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Devin D. Thorpe

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Museum of Design Atlanta Celebrates the Ways Great Design Can Solve Problems

Design for Social Impact Exhibition May 25-August 3, 2014

Atlanta (March 31, 2014) – Based on the idea that design is a way of looking at the world with an eye for changing it, the Museum of Design Atlanta (MODA) presents Design for Social Impact, an original exhibition offering a look at how designers, engineers, students, professors, architects and social entrepreneurs use design to solve the problems of the 21st century. Design for Social Impact opens May 25 and runs through August 3. There will be an opening reception on Thursday, May 29.

The exhibition will feature projects that address a variety of challenges in the areas of Shelter, Community, Education, Healthcare, Energy and Food & Water. Each category will highlight solutions taking place locally, as well as ways in which these challenges are being addressed around the world. Projects will be displayed through the use of photos, videos, prototypes, objects and more. The focus of the exhibition will be on the design process and how design thinking can be used to create solutions to problems for a variety of users from developing countries to urban areas.

Imparting a sense of optimism at the possibility of creating a better world, Design for Social Impact is not meant to be a total review of solutions; rather it will provide a range of examples of design thinking being used to solve problems in innovative ways. In many cases, the projects actually solve multiple problems at one time. The featured projects were selected for their in-depth understanding of the users, which led to affordable, adaptable and sustainable solutions.

Local projects highlighted in Design for Social Impact include the work of:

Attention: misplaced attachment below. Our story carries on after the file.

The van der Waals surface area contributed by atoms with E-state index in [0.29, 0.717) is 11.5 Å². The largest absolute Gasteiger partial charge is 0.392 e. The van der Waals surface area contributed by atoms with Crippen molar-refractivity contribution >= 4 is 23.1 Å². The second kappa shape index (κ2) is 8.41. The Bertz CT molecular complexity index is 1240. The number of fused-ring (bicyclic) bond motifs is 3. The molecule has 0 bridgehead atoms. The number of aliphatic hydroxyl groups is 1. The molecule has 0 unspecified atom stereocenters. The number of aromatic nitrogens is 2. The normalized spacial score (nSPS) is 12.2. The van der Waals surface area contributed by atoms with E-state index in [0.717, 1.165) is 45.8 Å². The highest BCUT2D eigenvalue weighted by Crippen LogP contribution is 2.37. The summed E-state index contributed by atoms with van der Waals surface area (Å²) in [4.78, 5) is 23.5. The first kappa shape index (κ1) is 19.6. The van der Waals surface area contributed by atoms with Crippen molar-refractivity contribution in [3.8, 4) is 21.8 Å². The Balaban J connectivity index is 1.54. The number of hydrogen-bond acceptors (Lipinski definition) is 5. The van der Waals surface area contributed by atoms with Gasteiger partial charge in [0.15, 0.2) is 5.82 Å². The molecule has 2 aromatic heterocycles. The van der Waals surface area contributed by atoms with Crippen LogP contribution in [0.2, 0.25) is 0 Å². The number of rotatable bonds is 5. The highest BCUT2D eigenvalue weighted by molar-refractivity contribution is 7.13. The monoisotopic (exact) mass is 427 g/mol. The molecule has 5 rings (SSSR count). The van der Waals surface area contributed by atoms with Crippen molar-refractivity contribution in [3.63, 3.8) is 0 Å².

Mad Housers, Inc., an Atlanta based organization that provides shelter for homeless individuals and families. By constructing warm, dry spaces with a locking door, occupants are given security, privacy and a sense of dignity. Each 6’ x 8’ structure is designed for durability, low cost and ease of assembly. Plywood People’s Billboard Bags are handmade in Clarkston, Ga. by legal refugees who fled their conflict-affected countries for a better life. Through the Billboard Bags project workers receive job training, English classes and income. Made with 90 percent reclaimed billboard material, these bags help the environment and support the community. Foot and ankle surgeon Dr. Nicholas Giovinco in collaboration with the hacker space Freeside Atlanta is using CT scans to create life size 3D printed templates of complex, three dimensional deformities. This approach to surgery increases patient outcome and care, while decreasing surgeon stress. Giovinco works with other surgeons to implement 3D printing in a variety of medical fields. With the use of open source hardware, open source software and other free tools available today, this process can be made readily available to medical facilities throughout the world.

Agricultural development and technology agents Full Belly Project out of Wilmington, N.C. develop and distribute agricultural devices that are designed to be locally manufactured, operated and repaired using readily available materials and labor. Full Belly’s devices create self-efficacy in developing economies. While these technologies are helping communities around the world, Full Belly conducted much of their design process locally. Research for their first product, the Universal Nut Sheller, was conducted at the Carter Center, and North Carolina farmers are consulted for the design, prototyping and testing of Full Belly’s irrigation technology.

Throughout the run of Design for Social Impact, MODA will welcome guest speakers, lectures and classes from organizations included in the exhibition. MODA is also offering summer camp for teens that explore the strategies used by the organizations in Design for Social Impact and will teach campers how to solve problems through the design process.

About Museum of Design Atlanta (MODA)

Celebrating 25 years in 2014 and located within the Midtown Arts Corridor since March 2011, MODA is the only museum in the Southeast devoted exclusively to the study and celebration of all things design. MODA advances the understanding and appreciation of design as the convergence of creativity and functionality through exhibitions, education, and programming for visitors of all ages. MODA’s vision is of a world that celebrates design as a creative force that inspires change, transforms lives, and makes the world a better place. MODA regularly features exhibitions of architecture, industrial and product design, interiors and furniture, graphics, fashion, and more. For more information, visit: www.museumofdesign.org or call 404-979-6455. Museum Hours at 1315 Peachtree Street are:

Monday       Closed
Tuesday      12-6pm
Wednesday 12-6pm
Thursday     12-8pm
Friday          12-6pm
Saturday      10am-6pm
Sunday         12-6pm

For More Information Contact

Carrie Whitney 404-822-1078
cwhitney@museumofdesign.org

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